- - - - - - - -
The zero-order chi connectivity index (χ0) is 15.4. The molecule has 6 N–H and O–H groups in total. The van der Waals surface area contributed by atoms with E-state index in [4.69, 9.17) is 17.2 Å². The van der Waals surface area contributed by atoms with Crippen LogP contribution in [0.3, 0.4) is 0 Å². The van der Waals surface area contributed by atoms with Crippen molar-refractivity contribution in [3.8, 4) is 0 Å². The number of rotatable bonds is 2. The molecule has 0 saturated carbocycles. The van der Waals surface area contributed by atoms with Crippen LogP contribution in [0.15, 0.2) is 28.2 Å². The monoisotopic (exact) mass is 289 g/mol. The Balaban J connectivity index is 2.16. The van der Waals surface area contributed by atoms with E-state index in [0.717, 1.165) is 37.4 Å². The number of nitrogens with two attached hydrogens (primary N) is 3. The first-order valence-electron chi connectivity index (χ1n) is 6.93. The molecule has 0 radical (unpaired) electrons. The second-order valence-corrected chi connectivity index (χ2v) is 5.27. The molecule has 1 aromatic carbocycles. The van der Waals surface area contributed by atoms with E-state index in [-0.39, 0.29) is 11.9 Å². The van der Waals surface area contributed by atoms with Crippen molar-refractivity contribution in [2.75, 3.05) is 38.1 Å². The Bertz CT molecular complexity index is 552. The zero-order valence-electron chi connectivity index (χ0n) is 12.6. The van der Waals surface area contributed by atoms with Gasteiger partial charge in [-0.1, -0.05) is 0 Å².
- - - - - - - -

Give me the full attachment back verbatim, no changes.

The zero-order chi connectivity index (χ0) is 15.4. The molecule has 6 N–H and O–H groups in total. The van der Waals surface area contributed by atoms with E-state index in [4.69, 9.17) is 17.2 Å². The van der Waals surface area contributed by atoms with Crippen LogP contribution in [0.3, 0.4) is 0 Å². The van der Waals surface area contributed by atoms with Crippen molar-refractivity contribution in [3.8, 4) is 0 Å². The number of rotatable bonds is 2. The molecule has 0 saturated carbocycles. The van der Waals surface area contributed by atoms with Crippen LogP contribution in [0.15, 0.2) is 28.2 Å². The monoisotopic (exact) mass is 289 g/mol. The Balaban J connectivity index is 2.16. The van der Waals surface area contributed by atoms with E-state index in [0.717, 1.165) is 37.4 Å². The number of nitrogens with two attached hydrogens (primary N) is 3. The first-order valence-electron chi connectivity index (χ1n) is 6.93. The molecule has 0 radical (unpaired) electrons. The second-order valence-corrected chi connectivity index (χ2v) is 5.27. The molecule has 1 aromatic carbocycles. The van der Waals surface area contributed by atoms with E-state index in [-0.39, 0.29) is 11.9 Å². The van der Waals surface area contributed by atoms with Crippen molar-refractivity contribution in [2.75, 3.05) is 38.1 Å². The Bertz CT molecular complexity index is 552. The zero-order valence-electron chi connectivity index (χ0n) is 12.6. The van der Waals surface area contributed by atoms with Gasteiger partial charge in [-0.1, -0.05) is 0 Å².